Numbers Chapter Notes | Mental Maths - Class 1Now, observe the following.
    Numbers Chapter Notes | Mental Maths - Class 1Number name for 1536 is ‘one thousand five hundred thirty-six.
    We write the number 1536 in standard form as:
    Numbers Chapter Notes | Mental Maths - Class 1
    Likewise, we have

    (a)
    Numbers Chapter Notes | Mental Maths - Class 1

    Number name: Three thousand one hundred thirty-seven
    Standard form: 3,137

    (b)
    Numbers Chapter Notes | Mental Maths - Class 1

    Number name: Five thousand four hundred six
    Standard form: 5,406

    (c)
    Numbers Chapter Notes | Mental Maths - Class 1

    Number name: Four thousand five hundred
    Standard form: 4,500

    Similarly, we can form the numbers up to the largest 4-digit number, that is 9,999.


    What are the Different Ways to Write a 4-Digit Number?

    A 4-digit number, say 5,789 can be written in three ways:

    • Standard form: 5,789
    • Expanded form: 5000 + 700 + 80 + 9
    • Word form: Five thousand seven hundred eighty-nine
  • More Examples on Writing a 4-Digit Number:

    Example1:
    Numbers Chapter Notes | Mental Maths - Class 1

    • Standard form: 4,235 
    • Expanded form: 4000 + 200 + 30 + 5 
    • Word form: Four thousand two hundred thirty-five
  • Example2:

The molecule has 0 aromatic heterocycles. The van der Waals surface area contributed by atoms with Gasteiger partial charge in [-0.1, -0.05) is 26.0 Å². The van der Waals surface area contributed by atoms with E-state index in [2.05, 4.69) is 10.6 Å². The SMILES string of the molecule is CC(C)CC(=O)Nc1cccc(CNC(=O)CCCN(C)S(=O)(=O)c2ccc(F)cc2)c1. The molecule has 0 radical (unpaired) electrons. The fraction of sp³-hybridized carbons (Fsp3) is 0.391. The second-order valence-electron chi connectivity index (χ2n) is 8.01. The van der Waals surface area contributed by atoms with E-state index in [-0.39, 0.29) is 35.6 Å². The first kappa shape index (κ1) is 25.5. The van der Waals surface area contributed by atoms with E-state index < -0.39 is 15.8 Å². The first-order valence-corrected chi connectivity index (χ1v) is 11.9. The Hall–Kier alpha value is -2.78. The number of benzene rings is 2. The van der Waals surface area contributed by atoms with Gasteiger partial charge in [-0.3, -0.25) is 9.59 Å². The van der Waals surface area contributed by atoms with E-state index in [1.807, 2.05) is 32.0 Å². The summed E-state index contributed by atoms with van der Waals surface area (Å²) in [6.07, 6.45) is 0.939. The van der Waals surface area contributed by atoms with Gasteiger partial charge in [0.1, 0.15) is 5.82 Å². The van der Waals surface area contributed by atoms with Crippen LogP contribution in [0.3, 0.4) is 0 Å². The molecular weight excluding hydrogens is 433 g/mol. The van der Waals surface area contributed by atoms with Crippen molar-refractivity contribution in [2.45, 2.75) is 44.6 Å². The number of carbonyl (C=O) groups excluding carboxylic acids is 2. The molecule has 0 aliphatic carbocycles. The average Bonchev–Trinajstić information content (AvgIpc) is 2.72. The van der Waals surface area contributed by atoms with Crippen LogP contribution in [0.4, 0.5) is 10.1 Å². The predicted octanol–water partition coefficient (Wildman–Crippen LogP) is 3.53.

Numbers Chapter Notes | Mental Maths - Class 1

    • Standard form: 2,050 
    • Expanded form: 2000 + 0 + 50 + 0 
    • Word form: Two thousand fifty
  • Edurev Tips: There are no hundreds, so put a ‘0’ at the hundreds place. There are no ones, so put a ‘0’ at the ones place.

    What is Place Value and Face Value?

    You have already learned in the previous classes that place value of a digit in a number depends upon the place it occupies in the number.
    The face value of a digit in a number is the digit itself. It does not depend on the place it occupies in the number. Consider the number 8435.
    Numbers Chapter Notes | Mental Maths - Class 1

    Edurev Tips: The face value and the place value of 0 is always 0.

    Question for Chapter Notes: Numbers
    Try yourself:
    What is the place value of the digit 7 in the number 5,789?
    View Solution

    What are Successors and Predecessors?

    1. Successor 

    The number 18 comes just after 17. The number 18 is called the successor of 17.

    The number that comes just after a particular number is called its successor.

    You can get the successor by adding 1 to the number.
    So, successor = given number + 1.
    79 + 1 = 80, successor of 79; 460 + 1 = 461, successor of 460.
    7652 + 1 = 7653, successor of 7652.

    2. Predecessor

    The number 16 comes just before 17. The number 16 is called the predecessor of 17. 

    The number that comes just before a particular number is called its predecessor. 

    You can get the predecessor by subtracting 1 from the number.
    So, predecessor = given number – 1
    88 – 1 = 87, predecessor of 88; 200 – 1 = 199, predecessor of 200.
    9999 – 1 = 9998; predecessor of 9999.